Forty years after “Jaws” turned blood-thirsty sharks into the stuff of pop culture legend, Samuel “Doc” Gruber is all too happy to prove that it’s safe to go back in the water.
From a motor boat in the warm turquoise waters of the Bahamas, Gruber – one of the world’s top authorities on sharks – throws scraps of barracuda, ladyfish and other bait to a dozen circling reef sharks happy for a mid-morning snack.
Also in the water: a similar number of humans in snorkeling gear, hanging from an anchor line, their initial galeophobia – fear of sharks – giving way to fascination at the feeding frenzy unfolding before their eyes.
“Kick it! Kick it!” shouts Gruber cheerfully whenever a curious shark gets too close to the snorkelers, prompting them to rattle their fins to shoo it away – a trick that never fails to work.
Feeding done, braver souls are welcome to join the 77-year-old Gruber for an hour-long free dive with the sharks, who seem quite content just to cruise around casually for the entertainment of their land-dwelling visitors.
“You should watch them because they’re beautiful,” says the indefatigable American marine biologist who, in 1990, founded the Bimini Shark Lab in the Bahamas, a mandatory waypoint for shark scientists from around the world.
“They’re not the death fish from hell.”
Few fatalities, but bad PR
Swimming with sharks is not without its risks – as apex predators, they do occupy the top of the marine food chain – but in the 20-plus years the Shark Lab has been hosting such outings, nothing has gone amiss.
“A lot of the sharks that we see here have been in this area for 10 or 15 years,” said Tristan Guttridge, the Shark Lab’s British-born director and senior scientist. “They know exactly what to expect and they’re very easily trained.”
More than 500 species of sharks populate all the world’s oceans, from the huge Greenland shark that lurks in Arctic waters to the dwarf lantern sharks off Colombia and Venezuela that fit in the palm of a hand.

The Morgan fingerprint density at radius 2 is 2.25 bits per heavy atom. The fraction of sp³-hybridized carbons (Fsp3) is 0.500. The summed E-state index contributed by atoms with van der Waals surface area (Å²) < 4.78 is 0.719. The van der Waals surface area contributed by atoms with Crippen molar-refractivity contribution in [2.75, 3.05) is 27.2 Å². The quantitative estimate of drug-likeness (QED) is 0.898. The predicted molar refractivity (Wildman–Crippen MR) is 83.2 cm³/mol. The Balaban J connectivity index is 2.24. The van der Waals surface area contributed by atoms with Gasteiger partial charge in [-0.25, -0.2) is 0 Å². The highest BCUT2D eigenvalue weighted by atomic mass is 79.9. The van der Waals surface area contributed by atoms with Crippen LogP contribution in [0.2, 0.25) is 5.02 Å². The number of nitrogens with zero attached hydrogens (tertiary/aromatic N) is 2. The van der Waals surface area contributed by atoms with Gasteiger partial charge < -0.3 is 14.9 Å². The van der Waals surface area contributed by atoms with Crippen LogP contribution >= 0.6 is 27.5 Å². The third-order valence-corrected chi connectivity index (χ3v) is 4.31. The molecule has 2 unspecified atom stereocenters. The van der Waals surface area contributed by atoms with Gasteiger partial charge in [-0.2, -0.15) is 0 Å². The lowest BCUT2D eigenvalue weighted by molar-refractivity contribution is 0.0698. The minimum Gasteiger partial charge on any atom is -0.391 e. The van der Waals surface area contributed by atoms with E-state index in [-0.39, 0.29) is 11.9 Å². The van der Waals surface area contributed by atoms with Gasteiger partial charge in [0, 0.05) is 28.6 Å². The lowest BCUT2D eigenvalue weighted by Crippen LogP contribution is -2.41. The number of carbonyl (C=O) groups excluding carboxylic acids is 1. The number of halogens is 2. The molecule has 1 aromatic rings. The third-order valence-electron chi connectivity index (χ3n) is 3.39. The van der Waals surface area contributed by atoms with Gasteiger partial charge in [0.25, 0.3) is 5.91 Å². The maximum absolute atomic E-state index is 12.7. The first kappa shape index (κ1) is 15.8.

But with an estimated 100 million sharks killed every year – many for China’s controversial high-value shark’s fin soup trade – nearly 30 percent are at risk of extinction, and just over a quarter are close to becoming threatened in the near future, scientists say.
“Of all the marine vertebrate species, they have the highest level of threat,” said Imogen Zethoven, director of global shark conservation for the Pew Charitable Trusts in Washington.
They also have a nagging PR problem, even if shark fatalities are extremely few – about six a year worldwide, says the International Shark Attack File program at the University of Florida, with surfers the most vulnerable.
“The fatalities rate has declined markedly over the last 110 years,” even with more and more people taking to the water recreationally, said the program’s curator, George Burgess.
While Australia is best known for great-white shark fatalities, the Florida coast is the most likely place to be bitten, Burgess said. Even then, the chances of a shark attack at a US beach are one in 11.5 million.
‘Shark tourism’ a $314 mn business
Some blame “Jaws” – Steven Spielberg’s classic 1975 summer blockbuster about a New England resort town terrorized by a man-eating great white – for the enduring image of sharks as the most feared of all marine apex predators.
“If you don’t know anything else about sharks and the only thing you saw was ‘Jaws,’ then yeah, you’re in trouble,” said underwater cinematographer Andy Casagrande, best known for his work filming great white sharks off Australia.
But environmental campaigns and television specials like Discovery Channel’s Shark Week, returning for a 28th season on July 5 in the United States, are credited with giving sharks a public relations fillip.
In the Bahamas, which in 2011 declared its waters a shark sanctuary with no shark fishing allowed, commercial or otherwise, scuba operators on Bimini and other islands actively promote shark diving expeditions.
In Mexico, “save the sharks by swimming with them” is the theme of an annual Whale Shark Festival at Isla Mujeres, near Cancun, that will host its eighth edition on July 18-24.
A 2013 study from the University of British Columbia in Canada called “shark tourism” an emerging industry that attracts 600,000 shark watchers a year, directly supports 10,000 jobs and generates $314 million a year — a figure that could more than double to $780 million in two decades.
“It is abundantly clear that leaving sharks in the ocean is worth much more than putting them on the menu,” said Andres Cisneros-Montemayor, lead author of the study published in the Oryx conservation journal.
Meanwhile, on social media, a great white named Mary Lee has become a Twitter celebrity as she roams the US East Coast with a pinger attached to her dorsal fin by the non-profit OCEARCH organization.
Back at the Shark Lab, Gruber revels in taking guests out to another attraction — a shallow-water “shark pen” within wading distance from the beach that holds young lemon sharks for research.
Deftly, and with a big smile, he picks up a shark, turns it over and, with a bit of acupressure in the right spot, makes it fall asleep for a time, before letting it slip back into its proper habitat.
Overall, Gruber is optimistic for the future of sharks.
“Oh my God! There’s been a huge change in perception, but we’ve still got a long way to go,” he says.
– AFP Relaxnews